#### Interface between Newton-X, DFTB+, and TheoDORE enables nonadiabatic dynamics at nanoscale.

**In brief:**

- Surface hopping dynamics based on linear-response TD-DFTB is implemented in Newton-X.
- Advanced analysis of transition densities during dynamics is implemented as well.
- Dynamics of cycloparaphenylenes is investigated as a test case.
- Benchmarks for TD-GGA-DFTB, TD-LC-DFTB, and single-determinant SD-DFTB are delivered.

Nonadiabatic processes upon photoactivation are an essential operation feature of many nanostructured materials, as those used for photonic and photovoltaic devices. Nevertheless, the simulation of the time-dependent evolution of the electronic densities in these systems is still a major challenge for quantum chemistry due to their large scale, usually assembling hundreds of atoms in the optically active region.

In the last years, excited-state simulations based on single-determinant (SD) DFT approaches was popularized as an inexpensive way to probe nonadiabatic dynamics in nanostructured materials. In SD-DFT, each excited state is modeled by single Kohn-Sham determinant and its energy is given by the difference between Kohn-Sham orbital eigenvalues. Nevertheless, SD-DFT may be too crude to capture the complexity of the excited-state densities.

An option to enable affordable electronic structure calculations beyond SD-DFT is to use the time-dependent linear response based on a semiempirical approximation to DFT called density functional tight binding (DFTB).

In DFTB, the total energy is derived employing a minimal basis set of localized atomic orbitals, obtained by solving the DFT equations for isolated atoms. Moreover, orbital overlaps and certain Hamiltonian matrix elements are parameterized based on DFT calculations. Higher-level approximations are obtained by performing a Volterra expansion of the Kohn-Sham DFT total energy functional around a reference electronic density to second order (DFTB2) or third order (DFTB3). This range of approximations renders a hierarchy of methods that may be three orders of magnitude faster than DFT.

Excited states within DFTB can be computed following the same formalisms as in DFT, such as the linear-response (LR) time-dependent (TD) approach, that is TD-DFTB; or even the single-determinant version, SD-DFTB.

In a project led by Ljiljana Stojanović, we have implemented an algorithm for fewest switches surface hopping with simplified decay of mixing (SDM-FSSH) based on (LR) TD-DFTB electronic structure. The method is still enhanced by advanced transition density analysis. Approximations up to DFTB3 including empirical dispersion corrections (+D3), nuclear ensemble spectra, local diabatization, and overlap-based nonadiabatic couplings (either using determinants or orbitals) are available. The implementation involves an interface between Newton-X for couplings and dynamics, DFTB+ for TD-DFTB calculations, and TheoDORE for transition density analysis.

The SDM-FSSH (LR) TD-DFTB dynamics has been tested for the gas-phase relaxation of two cycloparaphenylenes, [8]CPP and [10]CPP. It helped to explain some important features of the nonadiabatic dynamics of these molecules, such as the origin of their long fluorescence lifetimes (related to the slow radiative emission from the S_{1} state) and the trend of increasing the fluorescence rate with the molecular size (related to an increase in the S_{1}-S_{0} energy gaps and oscillator strengths in the larger molecule).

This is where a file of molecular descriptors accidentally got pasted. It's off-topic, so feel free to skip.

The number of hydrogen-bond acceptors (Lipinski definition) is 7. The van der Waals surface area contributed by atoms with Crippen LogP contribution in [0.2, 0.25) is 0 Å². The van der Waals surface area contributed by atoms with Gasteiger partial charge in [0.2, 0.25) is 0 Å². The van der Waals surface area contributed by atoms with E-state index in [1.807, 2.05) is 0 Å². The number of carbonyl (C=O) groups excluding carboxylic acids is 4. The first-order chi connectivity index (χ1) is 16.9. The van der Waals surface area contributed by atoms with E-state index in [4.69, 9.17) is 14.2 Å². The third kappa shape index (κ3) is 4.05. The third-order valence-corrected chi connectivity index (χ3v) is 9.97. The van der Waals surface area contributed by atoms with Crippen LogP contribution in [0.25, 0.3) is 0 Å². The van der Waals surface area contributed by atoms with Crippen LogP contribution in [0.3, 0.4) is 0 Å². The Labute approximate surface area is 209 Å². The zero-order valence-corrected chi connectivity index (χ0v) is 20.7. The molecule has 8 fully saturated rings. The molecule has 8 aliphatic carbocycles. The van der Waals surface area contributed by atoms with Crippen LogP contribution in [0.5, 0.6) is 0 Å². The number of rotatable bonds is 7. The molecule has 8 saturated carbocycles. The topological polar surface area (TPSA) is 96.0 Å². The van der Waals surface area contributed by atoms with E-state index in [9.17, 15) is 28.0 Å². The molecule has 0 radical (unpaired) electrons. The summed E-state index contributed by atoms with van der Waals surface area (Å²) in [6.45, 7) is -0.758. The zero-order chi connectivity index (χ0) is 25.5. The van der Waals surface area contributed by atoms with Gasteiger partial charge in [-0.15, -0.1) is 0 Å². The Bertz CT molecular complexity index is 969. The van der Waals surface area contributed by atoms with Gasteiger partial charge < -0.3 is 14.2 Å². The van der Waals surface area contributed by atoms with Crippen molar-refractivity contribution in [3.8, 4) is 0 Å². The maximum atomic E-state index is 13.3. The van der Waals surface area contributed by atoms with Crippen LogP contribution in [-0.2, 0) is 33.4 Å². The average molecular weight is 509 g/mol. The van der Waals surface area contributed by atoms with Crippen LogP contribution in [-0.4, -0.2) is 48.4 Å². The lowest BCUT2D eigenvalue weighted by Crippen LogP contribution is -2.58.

The quality of the TD-DFTB electronic structure information during dynamics was accessed through four descriptors:

*Excitation energies*(ΔE);*Charge-transfer*(CT), which estimates the charge-transfer character of states;*Participation ratio*(PR), which tells the degree of delocalization of the electronic density; and*Participation ratio*of natural transition orbitals (PRNTO), which estimates the multiconfigurational character of the states.

These four quantities were computed during dynamics and recomputed for the same geometries with the higher level long-range corrected TD-LC-DFTB and the lower level SD-DFTB. Distributions of ΔE, PR, and PRNTO are shown in the figure below.

Taking TD-LC-DFTB as the benchmark, standard GGA-based TD-DFTB underestimates the excitation energies by about 0.5 eV and overestimates CT and PR. SD-DFTB underestimates excitation energies and overestimates CT to the same extent that TD-DFTB does, but it predicts reasonable PR distributions (apparently by chance). SD-LC-DFTB leads to an extreme overestimation of the excitation energies by approximately 3 eV, overestimates the charge transfer character of the state, but still predicts the PR values very close to the ones obtained with TD-LC-DFTB.In summary:

- TD-DFTB based on a GGA functional enables nonadiabatic dynamics for scales that we cannot reach with TD-DFT. But it must be used carefully, as it may deliver qualitatively wrong results, especially if charge-transfer states are involved. (The same is true for TD-DFT based on GGA functionals anyway.)
- TD-DFTB based on range-separated functionals is a good alternative, but dynamics is still not possible due to the lack of analytical gradients. (This feature is under development and it will be available in the near future.)
- SD-DFTB shows the same problems as TD-DFTB with GGA functionals. LC corrections in this case not only doesn’t lead to any improvement but they may even degrade the results.

These results have been published in a recent issue of JCTC [1].

The SDM-FSSH TD-DFTB algorithm will be soon released in a new version of Newton-X.

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### Reference

[1] Ljiljana Stojanović, Saadullah G. Aziz, Rifaat H. Hilal, Felix Plasser, Thomas A. Niehaus, and Mario Barbatti, **Nonadiabatic dynamics of cycloparaphenylenes with TD-DFTB surface hopping**, J. Chem. Theory Comp. doi: 10.1021/acs.jctc.7b01000 (2017).